Thursday, July 15, 2010

The Main Thing

As I prepared my sermon for Sunday—I kept coming back to the lectionary passages in Amos and Luke. Sometimes the texts seem to have little to do with one another. The old prophet Amos decried the fact that in his time there was a famine in the land. Not of food, particularly, he said but a famine of the word of God. People were hungry and many that looked to the religious institutions of their day went away empty.

With all the intramural fighting about the role of women, the place for gays in the church and the gap between the fundamentalists, the conservatives, the moderates and the liberals—not to speak of the scandals--much of the world looks at us as if we are simply irrelevant. No wonder so many thinking people have given up on the church—there is still a famine in the land and  the world looks at us like we are handing out stones instead of bread.

Of course we have not been short on answers. If you want to find out about church you might just look in the yellow pages of your phone book under Church. Chances are you would be confused. I found 14 yellow pages of lists and ads from churches.

I looked under Christian Church and I found Church of Christ, Disciples of Christ, Independent Christian Churches, Christian Methodist Episcopal, Christian Missionary and Alliance. There are nine kinds of Baptists. Not only are there Roman Catholics but also Catholics that observe the Byzantine rite. You will find regular Episcopalians and Charismatic Episcopalians and the Anglican Church that tells you they use the same Prayer Book that Jesus used. There are six different churches of God and Bahai and one church that says it is Interdenominational. There was an Islamic temple and four kinds of Methodists. There are three different Presbyterian groups not to mention the Spiritualists, Unity, and Metropolitan Community Church. Some preachers wear robes while others are donned in blue jeans and Reeboks. You’ll find beautiful stained glass windows and storefront churches. There are guitars and tambourines and rockin’ and rollin’ and there are places so quiet people would have a stroke if somebody said Amen. We have beautiful church buildings and churches that look like the civic auditorium. The outsider, hungry for some word to keep them going would be frankly confused.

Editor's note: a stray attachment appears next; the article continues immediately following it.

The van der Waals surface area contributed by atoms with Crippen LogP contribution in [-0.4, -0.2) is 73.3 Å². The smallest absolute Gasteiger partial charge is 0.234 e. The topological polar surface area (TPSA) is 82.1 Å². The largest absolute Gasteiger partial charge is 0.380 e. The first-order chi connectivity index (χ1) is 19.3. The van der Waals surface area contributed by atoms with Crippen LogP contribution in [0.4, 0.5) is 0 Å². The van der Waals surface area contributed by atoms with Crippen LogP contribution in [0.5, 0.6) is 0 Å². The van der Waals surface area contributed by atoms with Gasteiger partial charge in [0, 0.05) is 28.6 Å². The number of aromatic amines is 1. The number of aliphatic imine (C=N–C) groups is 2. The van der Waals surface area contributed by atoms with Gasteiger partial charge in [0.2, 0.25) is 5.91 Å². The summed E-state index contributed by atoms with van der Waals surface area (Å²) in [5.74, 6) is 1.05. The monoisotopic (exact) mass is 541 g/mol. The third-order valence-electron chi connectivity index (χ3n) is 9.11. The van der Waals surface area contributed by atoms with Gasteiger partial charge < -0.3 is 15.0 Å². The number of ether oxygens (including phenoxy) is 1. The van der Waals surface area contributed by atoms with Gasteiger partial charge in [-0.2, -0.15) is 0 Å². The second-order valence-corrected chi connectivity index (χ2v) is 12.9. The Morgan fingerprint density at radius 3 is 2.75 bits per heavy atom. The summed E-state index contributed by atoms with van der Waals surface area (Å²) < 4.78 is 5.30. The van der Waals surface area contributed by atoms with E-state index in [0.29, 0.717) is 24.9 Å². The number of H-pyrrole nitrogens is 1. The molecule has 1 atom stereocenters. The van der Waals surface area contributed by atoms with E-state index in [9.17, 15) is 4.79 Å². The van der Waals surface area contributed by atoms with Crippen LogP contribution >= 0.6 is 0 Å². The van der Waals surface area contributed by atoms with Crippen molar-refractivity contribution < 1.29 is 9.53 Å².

Now turn to the Gospel reading we find that interesting story in Luke’s tenth chapter. And Luke is really trying to help the struggling church understand its real identity. Leave those fourteen pages in the phone book and look at what Luke is trying to tell the church. What really matters? What is the main thing?

Luke gives us a story of two sisters. Jesus came to see them and they were so glad. They were old friends and it was a marvelous meeting. But it also a study in contrasts. Martha went to the door; she wiped her hands on her apron, pushed her hair out of her eyes and told Jesus to come in. She hugged him with a great big Martha hug. Her sister, Mary sat at Jesus’ feet and they talked. She listened. Martha set the table, got out the silver, put a dish in the oven, turned down the burner on the stove, and began to peel onions and potatoes. And she called into the other room, “Mary, would you help me. Mary—I could use some help out here.” Five minutes later she comes to the door and says icily, “Mary. Would you please come in here and help me.” It was an awkward moment. Jesus sighed and lovingly said, “Martha, you are distracted with many things. There is only one thing. Your sister, sitting her has chosen the better part.” Martha’s jaw fell about four feet.